640.3.hallway

 

I remember vividly my son learning to walk.  We lived in a one-story home at the time; there was a hallway that led from the main living area back to the bathroom and bedrooms.  He would stretch his arms above his head and my husband or I would bend over and hold his little hands (our backs tiring!), and we would walk up and down (and up and down) the hall.  I still remember the smile on his face.  The joy.

 

When my daughter learned to walk, we were in a different home with more than that one hallway.  And there were more tired backs, but there was also a big brother with whom to practice.  He wasn’t old enough to walk her around, but I remember sitting on the floor and my daughter would start with me or my husband, then take a few steps across the carpeted floor to her brother.  He would catch her, steady her.  He would laugh.  She would laugh. More joy.

 

Those early steps were exhilarating for us all.  There was pride and freedom and exploration.  There was accomplishment and strength and a whole new line of vision.  It makes me smile to think back on those early steps.  What a magnificent thing to witness!  I don’t remember my own first steps, but I will remember forever the early steps of both my children.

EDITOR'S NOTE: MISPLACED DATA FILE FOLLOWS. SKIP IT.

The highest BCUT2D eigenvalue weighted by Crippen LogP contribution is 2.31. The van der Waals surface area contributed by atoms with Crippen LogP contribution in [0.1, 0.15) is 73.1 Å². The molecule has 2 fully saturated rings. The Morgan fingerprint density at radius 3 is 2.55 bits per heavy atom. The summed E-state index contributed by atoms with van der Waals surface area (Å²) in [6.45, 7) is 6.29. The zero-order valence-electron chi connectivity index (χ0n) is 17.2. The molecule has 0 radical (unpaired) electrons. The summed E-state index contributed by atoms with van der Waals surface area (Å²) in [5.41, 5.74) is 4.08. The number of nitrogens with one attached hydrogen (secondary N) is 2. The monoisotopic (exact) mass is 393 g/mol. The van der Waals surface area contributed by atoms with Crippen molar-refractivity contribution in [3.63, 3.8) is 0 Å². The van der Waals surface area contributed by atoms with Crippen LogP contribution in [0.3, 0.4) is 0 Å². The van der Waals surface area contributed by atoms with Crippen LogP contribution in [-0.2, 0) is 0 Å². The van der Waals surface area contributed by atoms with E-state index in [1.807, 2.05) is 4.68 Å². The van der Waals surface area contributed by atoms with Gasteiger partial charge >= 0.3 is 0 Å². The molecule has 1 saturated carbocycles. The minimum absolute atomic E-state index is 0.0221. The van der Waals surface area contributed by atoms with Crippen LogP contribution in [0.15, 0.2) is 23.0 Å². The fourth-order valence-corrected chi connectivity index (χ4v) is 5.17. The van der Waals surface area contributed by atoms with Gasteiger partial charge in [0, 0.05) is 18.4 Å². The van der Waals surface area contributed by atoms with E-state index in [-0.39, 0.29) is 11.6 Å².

It took great effort for them to learn those steps, but it was also like a game.  It didn’t matter to them if they stumbled and fell.  They simply pushed themselves back up (or, if tiring, perhaps they looked to me and my husband for a hand up) and they began again.  They concentrated on the task at hand.  They took one step, and then another.  Steady for a few, wobbly for a few.  They kept going.

 

They taught me so much.  They continue to teach me so much.  No doubt, my children are my greatest teachers.  It’s a simple concept to take things one step at a time; it’s a different thing to embrace the actual practice.  Nearly sixteen years into motherhood, I still have lots of questions about how to be a good parent.  And, often, doubt creeps in…am I doing a good job?  I think back to their early walking days and am reminded that it’s okay to be unsure and it’s okay to do things in little ways.  It’s okay to wobble.  It’s okay to fall.  I just need to show up and continue the loving, the being present.  I need to walk the proverbial hallway up and down (and up and down).  Eventually, new rhythms are established and we find our groove.  My teen son will learn how to drive.  My pre-teen daughter will (soon) get her ears pierced.

 

New steps.  New rhythms.  In the hallway of our home, on the streets of our town; always in our hearts.  Step, step, stumble.  Step, step, glide. Step, fall.  Get up (because it’s really okay), and carry on…

 

From me to you, here and now…
Michelle